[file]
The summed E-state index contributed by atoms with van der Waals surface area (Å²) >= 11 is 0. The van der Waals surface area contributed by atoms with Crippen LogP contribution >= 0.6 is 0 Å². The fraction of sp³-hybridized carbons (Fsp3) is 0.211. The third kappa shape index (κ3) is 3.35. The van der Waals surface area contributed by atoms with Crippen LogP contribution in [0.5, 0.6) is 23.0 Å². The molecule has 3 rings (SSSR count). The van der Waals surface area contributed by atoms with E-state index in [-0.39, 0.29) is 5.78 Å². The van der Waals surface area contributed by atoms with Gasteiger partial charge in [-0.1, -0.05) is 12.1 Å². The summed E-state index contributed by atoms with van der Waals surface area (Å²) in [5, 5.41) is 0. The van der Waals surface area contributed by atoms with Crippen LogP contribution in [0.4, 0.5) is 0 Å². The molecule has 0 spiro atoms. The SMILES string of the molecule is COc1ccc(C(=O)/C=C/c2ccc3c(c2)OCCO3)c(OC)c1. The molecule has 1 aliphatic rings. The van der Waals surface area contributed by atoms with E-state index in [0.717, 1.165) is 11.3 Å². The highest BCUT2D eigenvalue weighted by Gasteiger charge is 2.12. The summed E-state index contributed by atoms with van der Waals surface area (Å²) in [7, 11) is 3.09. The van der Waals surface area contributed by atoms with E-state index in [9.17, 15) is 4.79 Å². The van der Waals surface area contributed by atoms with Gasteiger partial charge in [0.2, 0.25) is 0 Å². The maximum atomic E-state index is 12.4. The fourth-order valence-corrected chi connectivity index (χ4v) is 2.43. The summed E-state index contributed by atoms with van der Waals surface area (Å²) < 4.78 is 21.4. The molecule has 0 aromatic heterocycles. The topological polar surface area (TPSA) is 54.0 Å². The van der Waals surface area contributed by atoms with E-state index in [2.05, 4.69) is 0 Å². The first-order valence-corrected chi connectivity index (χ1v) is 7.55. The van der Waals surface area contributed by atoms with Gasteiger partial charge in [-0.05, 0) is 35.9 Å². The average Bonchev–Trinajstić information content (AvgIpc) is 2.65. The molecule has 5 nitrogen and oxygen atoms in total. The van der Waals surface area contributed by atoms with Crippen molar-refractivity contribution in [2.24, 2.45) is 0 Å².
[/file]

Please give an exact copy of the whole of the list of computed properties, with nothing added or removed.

The summed E-state index contributed by atoms with van der Waals surface area (Å²) >= 11 is 0. The van der Waals surface area contributed by atoms with Crippen LogP contribution >= 0.6 is 0 Å². The fraction of sp³-hybridized carbons (Fsp3) is 0.211. The third kappa shape index (κ3) is 3.35. The van der Waals surface area contributed by atoms with Crippen LogP contribution in [0.5, 0.6) is 23.0 Å². The molecule has 3 rings (SSSR count). The van der Waals surface area contributed by atoms with E-state index in [-0.39, 0.29) is 5.78 Å². The van der Waals surface area contributed by atoms with Gasteiger partial charge in [-0.1, -0.05) is 12.1 Å². The summed E-state index contributed by atoms with van der Waals surface area (Å²) in [5, 5.41) is 0. The van der Waals surface area contributed by atoms with Crippen LogP contribution in [0.4, 0.5) is 0 Å². The molecule has 0 spiro atoms. The SMILES string of the molecule is COc1ccc(C(=O)/C=C/c2ccc3c(c2)OCCO3)c(OC)c1. The molecule has 1 aliphatic rings. The van der Waals surface area contributed by atoms with E-state index in [0.717, 1.165) is 11.3 Å². The highest BCUT2D eigenvalue weighted by Gasteiger charge is 2.12. The summed E-state index contributed by atoms with van der Waals surface area (Å²) in [7, 11) is 3.09. The van der Waals surface area contributed by atoms with E-state index in [9.17, 15) is 4.79 Å². The van der Waals surface area contributed by atoms with Gasteiger partial charge in [0.2, 0.25) is 0 Å². The maximum atomic E-state index is 12.4. The fourth-order valence-corrected chi connectivity index (χ4v) is 2.43. The summed E-state index contributed by atoms with van der Waals surface area (Å²) < 4.78 is 21.4. The molecule has 0 aromatic heterocycles. The topological polar surface area (TPSA) is 54.0 Å². The van der Waals surface area contributed by atoms with E-state index in [2.05, 4.69) is 0 Å². The first-order valence-corrected chi connectivity index (χ1v) is 7.55. The van der Waals surface area contributed by atoms with Gasteiger partial charge in [-0.05, 0) is 35.9 Å². The average Bonchev–Trinajstić information content (AvgIpc) is 2.65. The molecule has 5 nitrogen and oxygen atoms in total. The van der Waals surface area contributed by atoms with Crippen molar-refractivity contribution in [2.24, 2.45) is 0 Å².